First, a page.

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Beaulieu: Economy to Slow in Late 2018

Written by Tim Triplett

The U.S. economy should finish 2017 strong, but the leading indicators point to a downturn in the second half of 2018 followed by a mild global recession in 2019, predicts economist Alan Beaulieu, principal of ITR Economics, who addressed a sellout crowd Aug. 30 at Steel Market Update’s Steel Summit Conference in Atlanta.

“You will like the next several quarters. The economy will keep expanding. It’s 2018 when things will begin to change, especially in the latter half of the year. It’s not going to be a bad year, it’s just not going to be as good as 2017,” he said.

U.S. industrial production is expected to grow by 2.2 percent this year and 1.1 percent in 2018, then decline by 1.2 percent in 2019.

The mild recession in 2019 represents an opportunity for those who anticipate and plan for it, he counseled. Accumulate additional cash so you can buy when others are selling. Plan to boost your capital spending, hire new talent and tackle projects that take too much time during busier periods. “When things are off a bit, people tend to panic or make dramatic moves that are unnecessary. That creates opportunity. Look forward to 2019 as an investment period for your business.”

One growing challenge for the U.S. economy is the migration of the population from states in the Midwest and Northeast to those in the Southeast that boast a better climate and better jobs. Texas, currently the most dynamic state in the nation, has seen the greatest influx of new residents. “Where are those states in the north going to get the labor they need if people keep leaving?” Beaulieu asked. Restrictive immigration policies being debated in Washington pose a threat to regions of the country that face a shrinking workforce.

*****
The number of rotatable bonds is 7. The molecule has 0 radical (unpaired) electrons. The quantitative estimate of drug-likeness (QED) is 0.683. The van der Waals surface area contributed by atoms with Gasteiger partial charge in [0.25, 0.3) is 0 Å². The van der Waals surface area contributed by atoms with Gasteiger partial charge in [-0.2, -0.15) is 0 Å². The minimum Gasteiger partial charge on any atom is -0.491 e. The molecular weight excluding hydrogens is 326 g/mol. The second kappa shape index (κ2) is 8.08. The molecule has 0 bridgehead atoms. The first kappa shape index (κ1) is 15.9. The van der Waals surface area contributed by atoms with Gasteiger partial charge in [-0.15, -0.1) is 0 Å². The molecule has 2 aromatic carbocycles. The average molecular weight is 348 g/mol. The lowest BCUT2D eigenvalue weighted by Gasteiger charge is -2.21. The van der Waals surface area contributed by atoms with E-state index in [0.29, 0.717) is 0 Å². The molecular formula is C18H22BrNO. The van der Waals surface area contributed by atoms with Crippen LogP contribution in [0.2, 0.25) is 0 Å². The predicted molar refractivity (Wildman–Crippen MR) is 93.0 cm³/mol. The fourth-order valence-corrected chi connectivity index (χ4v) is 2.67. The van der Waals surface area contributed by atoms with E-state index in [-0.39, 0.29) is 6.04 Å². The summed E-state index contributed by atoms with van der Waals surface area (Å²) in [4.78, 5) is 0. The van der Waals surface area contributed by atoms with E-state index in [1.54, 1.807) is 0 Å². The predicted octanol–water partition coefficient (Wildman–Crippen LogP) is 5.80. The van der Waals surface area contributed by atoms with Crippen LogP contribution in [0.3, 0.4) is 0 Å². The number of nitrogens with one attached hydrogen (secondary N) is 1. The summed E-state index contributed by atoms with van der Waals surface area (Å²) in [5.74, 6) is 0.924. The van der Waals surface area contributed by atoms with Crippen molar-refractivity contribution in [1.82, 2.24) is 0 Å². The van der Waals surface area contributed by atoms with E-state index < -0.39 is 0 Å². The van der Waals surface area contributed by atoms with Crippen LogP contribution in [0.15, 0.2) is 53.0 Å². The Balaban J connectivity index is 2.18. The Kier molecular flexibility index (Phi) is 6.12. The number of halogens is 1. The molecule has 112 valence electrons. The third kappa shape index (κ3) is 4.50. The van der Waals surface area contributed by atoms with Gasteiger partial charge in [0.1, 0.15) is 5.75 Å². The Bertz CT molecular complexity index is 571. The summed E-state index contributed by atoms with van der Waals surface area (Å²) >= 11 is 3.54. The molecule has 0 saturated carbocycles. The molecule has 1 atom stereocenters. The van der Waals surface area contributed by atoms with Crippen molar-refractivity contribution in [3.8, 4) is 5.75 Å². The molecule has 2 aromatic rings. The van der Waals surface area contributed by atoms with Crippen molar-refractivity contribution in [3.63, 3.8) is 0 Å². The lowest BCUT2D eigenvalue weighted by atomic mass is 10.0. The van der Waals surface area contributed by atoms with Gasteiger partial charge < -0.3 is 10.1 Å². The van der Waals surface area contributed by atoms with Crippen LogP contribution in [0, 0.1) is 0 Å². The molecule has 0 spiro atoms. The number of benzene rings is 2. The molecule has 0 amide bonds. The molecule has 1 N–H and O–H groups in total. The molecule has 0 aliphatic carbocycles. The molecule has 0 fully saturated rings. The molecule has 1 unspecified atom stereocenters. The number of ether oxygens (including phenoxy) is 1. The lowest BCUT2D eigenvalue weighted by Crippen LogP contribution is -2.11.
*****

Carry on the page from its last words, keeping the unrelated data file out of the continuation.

Beaulieu pointed to other issues of long-standing concern to the U.S. economy. China, the United States’ largest trading partner, is doing well in the current economy but has a lot of long-term problems to deal with, including high debt levels, pollution and a demographic profile with an imbalance of 25 million more men than women.

Beaulieu is not overly concerned about the renegotiation of the North American Free Trade Agreement. At the end of the day, the Trump administration will stop short of starting a trade war with Canada and Mexico, he predicts. “To throw massive tariffs on all the goods that pass back and forth over our borders will put people out of work and hurt manufacturing in this country. Protectionism has never helped a nation long-term,” he added.

Health care costs are crippling to the economy whether the Republicans repeal Obamacare or not. Paying for end-of-life care for the 40 million aging baby boomers will place an enormous burden on the next few generations. Similarly, the growing federal deficit and out-of-control entitlement costs will continue to add to the nation’s debt woes. Just to cover net interest, health care and social security costs takes up more than 56 percent of the federal budget today. That figure will grow to 69 percent in the next decade. Health care costs and the national debt assure the U.S. of another Great Recession around the year 2030, Beaulieu forecasts.

He also offered up several reasons Americans should be optimistic about the future. The nation’s abundant energy reserves, for one. “Oil and natural gas are one of the reasons I am really excited about the long-term strength of the U.S. We are energy independent, for all intents and purposes,” he said. The U.S. rig count has increased from recessionary lows, but the price of oil and gas are still too low to trigger much new investment. He predicts oil prices could rise gradually to $55 a barrel by late next year. “There is more upward than downward pressure on energy prices, but the oil price is taking some of the upward momentum out of the economy right now,” he noted.

Other positives: Consumer spending is robust, with retail sales at record highs. Housing starts are strong. Interest rates remain favorable. Employment and wages are rising. Banks are lending. And U.S. exports are 3.2 percent ahead of last year. Nearly 60 percent of all U.S. exports are manufactured goods, many of which are made of steel and other metals.

Don’t let misperceptions about the economy inject pessimism into your decision-making, Beaulieu warned. “Reset your expectations,” he said. The nation’s gross domestic product is growing at a 2.1 percent rate, near the 30-year average of 2.4 percent. Four percent growth was reasonable for a $1 trillion economy back in President Truman’s time, but not today. “We have an $18 trillion economy. GDP growth of 2.5-3.0 percent is good for an economy that large.”

Written by Tim Triplett,

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